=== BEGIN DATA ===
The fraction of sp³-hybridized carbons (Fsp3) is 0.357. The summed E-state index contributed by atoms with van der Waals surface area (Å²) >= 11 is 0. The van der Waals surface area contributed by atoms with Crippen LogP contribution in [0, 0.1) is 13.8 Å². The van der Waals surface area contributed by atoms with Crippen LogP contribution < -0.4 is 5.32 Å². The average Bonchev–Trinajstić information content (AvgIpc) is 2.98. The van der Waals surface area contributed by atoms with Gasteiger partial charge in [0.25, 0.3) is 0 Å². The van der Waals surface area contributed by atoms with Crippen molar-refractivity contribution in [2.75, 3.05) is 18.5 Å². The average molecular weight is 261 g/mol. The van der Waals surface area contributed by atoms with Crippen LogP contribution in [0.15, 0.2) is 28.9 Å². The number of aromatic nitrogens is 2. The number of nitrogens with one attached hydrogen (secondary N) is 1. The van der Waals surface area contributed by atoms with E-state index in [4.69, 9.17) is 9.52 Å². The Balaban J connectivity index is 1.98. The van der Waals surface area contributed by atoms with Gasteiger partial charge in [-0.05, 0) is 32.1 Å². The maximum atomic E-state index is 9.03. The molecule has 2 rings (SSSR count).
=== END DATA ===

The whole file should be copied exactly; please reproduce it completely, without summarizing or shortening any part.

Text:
The fraction of sp³-hybridized carbons (Fsp3) is 0.357. The summed E-state index contributed by atoms with van der Waals surface area (Å²) >= 11 is 0. The van der Waals surface area contributed by atoms with Crippen LogP contribution in [0, 0.1) is 13.8 Å². The van der Waals surface area contributed by atoms with Crippen LogP contribution < -0.4 is 5.32 Å². The average Bonchev–Trinajstić information content (AvgIpc) is 2.98. The van der Waals surface area contributed by atoms with Gasteiger partial charge in [0.25, 0.3) is 0 Å². The van der Waals surface area contributed by atoms with Crippen molar-refractivity contribution in [2.75, 3.05) is 18.5 Å². The average molecular weight is 261 g/mol. The van der Waals surface area contributed by atoms with Crippen LogP contribution in [0.15, 0.2) is 28.9 Å². The number of aromatic nitrogens is 2. The number of nitrogens with one attached hydrogen (secondary N) is 1. The van der Waals surface area contributed by atoms with E-state index in [4.69, 9.17) is 9.52 Å². The Balaban J connectivity index is 1.98. The van der Waals surface area contributed by atoms with Gasteiger partial charge in [-0.05, 0) is 32.1 Å². The maximum atomic E-state index is 9.03. The molecule has 2 rings (SSSR count).